Major Tom’s metamorphosis is registered most strongly through alterations in this spatial relationship between Tom and the tin can, between inside and outside, and between the “I Am” and “I Am Not.” The “unearthly” stereo vocals, alongside what McLeod calls the “series of atonal and rhythmically irregular tape effects and electronic squelches in combination with an ethereal string section” (341), emphasize how queer space itself is in this track. It highlights the ways Major Tom feels himself to be different from the people he has left behind. Tom’s sense of alienation, resulting in what Lupro believes is a “metaphorical social suicide” (22), seems like the logical extreme of the individualism from which he excludes himself. In a sense, Major Tom rejects individualism in order to embrace his own individuality. As Tom’s afterlives suggest, however, this kind of anti-social action is not considered a virtue by the community on the blue earth.

Echoing “Space Oddity”: I Am (not) Major Tom

Bowie’s final performance of the 1970s was of “Space Oddity” on Kenny Everett’s New Year’s Eve Show in the UK and Dick Clarke’s Salute to the Seventies in the US. Doggett reads this moment as the dissembling of a key Bowie myth in the face of a new age of Thatcherite social conservatism:

The oddity was no longer the individual ostracised from society but, in the Britain of Thatcher’s government, the person who still dared to believe in the power of collective action and the ability of society to care for all of its members, however alienated they might be. (309)

The kind of (New) Romantic identity that attempted to negotiate the relationship between individual and society seemed to be dead. In its place was a philosophy that valorized individualism but suspected individuality. Major Tom’s fate was illustrative of the damaging effects of the ostracization to which this new age might lead. Bowie’s performance of the track indicated that it was no longer only a space-age anthem; it was also a powerful metaphor for a drug culture that emphasized what might happen when an individual collided with the social order.

When Bowie performed “Space Oddity” on Kenny Everett, his performance indicated a shift in the way that Major Tom’s declaration of individuality might be read. The prolonged silence after Ground Control sends “God’s love” to Tom allows Bowie to cross the stage from acoustic guitar to piano, but also leaves a significant emptiness in which Tom, we imagine, lifts off alone. In this version, Tom is disconnected both from Ground Control and, when he arrives at his orbit, from space itself: now, Tom tells Ground Control that he is simply “floating far above the moon.” He seems, now, not to be actually in space, but rather to be experiencing the kind of lonely drug trip with which Bowie’s jerky movements, twitching face, and anxious posture—moving between sets with his arms tightly folded—suggest familiarity. More than this, Bowie performs the song on a stage made to look like the padded room of an asylum. The performance suggested an alternative fate for Major Tom. He had not, in the manner of Bowie’s other guises, been artistically killed off; rather, he metamorphoses yet again from a spaceman-turned-alien into an earth-bound, if delusional, junkie who anticipates the Thin White Duke.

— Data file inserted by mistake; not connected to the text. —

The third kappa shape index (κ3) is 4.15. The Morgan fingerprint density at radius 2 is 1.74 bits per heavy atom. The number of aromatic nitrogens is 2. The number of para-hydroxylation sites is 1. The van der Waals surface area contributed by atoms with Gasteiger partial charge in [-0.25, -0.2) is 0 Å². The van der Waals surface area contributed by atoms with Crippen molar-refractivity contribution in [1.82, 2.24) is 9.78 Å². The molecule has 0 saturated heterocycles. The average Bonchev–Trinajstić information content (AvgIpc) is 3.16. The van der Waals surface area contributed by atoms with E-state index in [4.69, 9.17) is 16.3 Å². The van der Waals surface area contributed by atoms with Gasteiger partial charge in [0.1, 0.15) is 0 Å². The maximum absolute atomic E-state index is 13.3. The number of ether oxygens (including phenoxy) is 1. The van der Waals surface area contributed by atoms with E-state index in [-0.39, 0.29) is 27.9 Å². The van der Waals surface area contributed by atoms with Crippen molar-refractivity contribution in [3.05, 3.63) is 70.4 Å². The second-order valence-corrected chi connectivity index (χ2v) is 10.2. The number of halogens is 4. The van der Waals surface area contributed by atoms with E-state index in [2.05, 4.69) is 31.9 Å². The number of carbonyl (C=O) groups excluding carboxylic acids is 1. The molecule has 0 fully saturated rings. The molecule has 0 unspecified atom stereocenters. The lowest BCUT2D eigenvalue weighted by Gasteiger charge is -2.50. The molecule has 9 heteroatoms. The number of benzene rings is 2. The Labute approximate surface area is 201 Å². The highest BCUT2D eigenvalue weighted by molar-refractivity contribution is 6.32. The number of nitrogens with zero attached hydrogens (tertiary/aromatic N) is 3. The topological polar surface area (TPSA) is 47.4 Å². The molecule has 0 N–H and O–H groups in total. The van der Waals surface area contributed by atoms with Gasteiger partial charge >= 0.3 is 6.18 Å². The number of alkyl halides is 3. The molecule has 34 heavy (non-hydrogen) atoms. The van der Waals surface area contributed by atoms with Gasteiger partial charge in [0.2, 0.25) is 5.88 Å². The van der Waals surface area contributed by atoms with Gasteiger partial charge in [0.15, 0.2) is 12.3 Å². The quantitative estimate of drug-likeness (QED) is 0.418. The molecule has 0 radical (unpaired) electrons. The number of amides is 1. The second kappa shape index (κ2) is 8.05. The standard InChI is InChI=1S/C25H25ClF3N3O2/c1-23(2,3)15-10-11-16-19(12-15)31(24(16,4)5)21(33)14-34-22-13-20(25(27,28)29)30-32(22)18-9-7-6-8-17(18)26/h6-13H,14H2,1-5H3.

After this, Major Tom became one of Bowie’s most distinctive and long-lasting echoes—but each time he appears, in the true nature of an echo, he seems to get weaker. John Hollander calls this characteristic the echo’s “decaying dynamics,” and it is an apt metaphor for Major Tom (3). After “Space Oddity,” Major Tom’s identity—his sense of the “I Am”—seems to diminish as the echoes fade. Doyle might add that this effect renders the echo incapable of communicating a solid sense of identity; at some point, the echo is “spread too thinly to ‘hold’ the territory” (18). Tom never speaks for himself again after “Space Oddity,” but others pass judgment on his mental and physical state. In “Ashes to Ashes,” perhaps Major Tom’s most (in)famous subsequent appearance, “we know Major Tom’s a junkie.” More than that, Major Tom’s excessive individualism has become a threat to social and personal productivity: “to get things done,” the narrator is repeatedly told, “you better not mess with Major Tom.” The reference might be to Tom himself, or to the cocaine, alcohol, and cigarettes with which Bowie himself was by now associated. For Waldrep, this coded reference “nominally recasts Major Tom . . . to use him as a stand-in for Bowie himself” (91). Each time these lines are repeated, the warning against Major Tom becomes starker, and the line between the character and the artist—the boundaries necessary for the (New) Romantic “I Am”—are increasingly blurred. Major Tom’s inverted expression of self—“am I”—contains increasing tensions throughout each of these echoes; they offer dark parodies of individualism that seem, in Major Tom’s case, to have brought about a troubling plurality that is reinforced through each of the character’s iterations (that is, until “Blackstar”).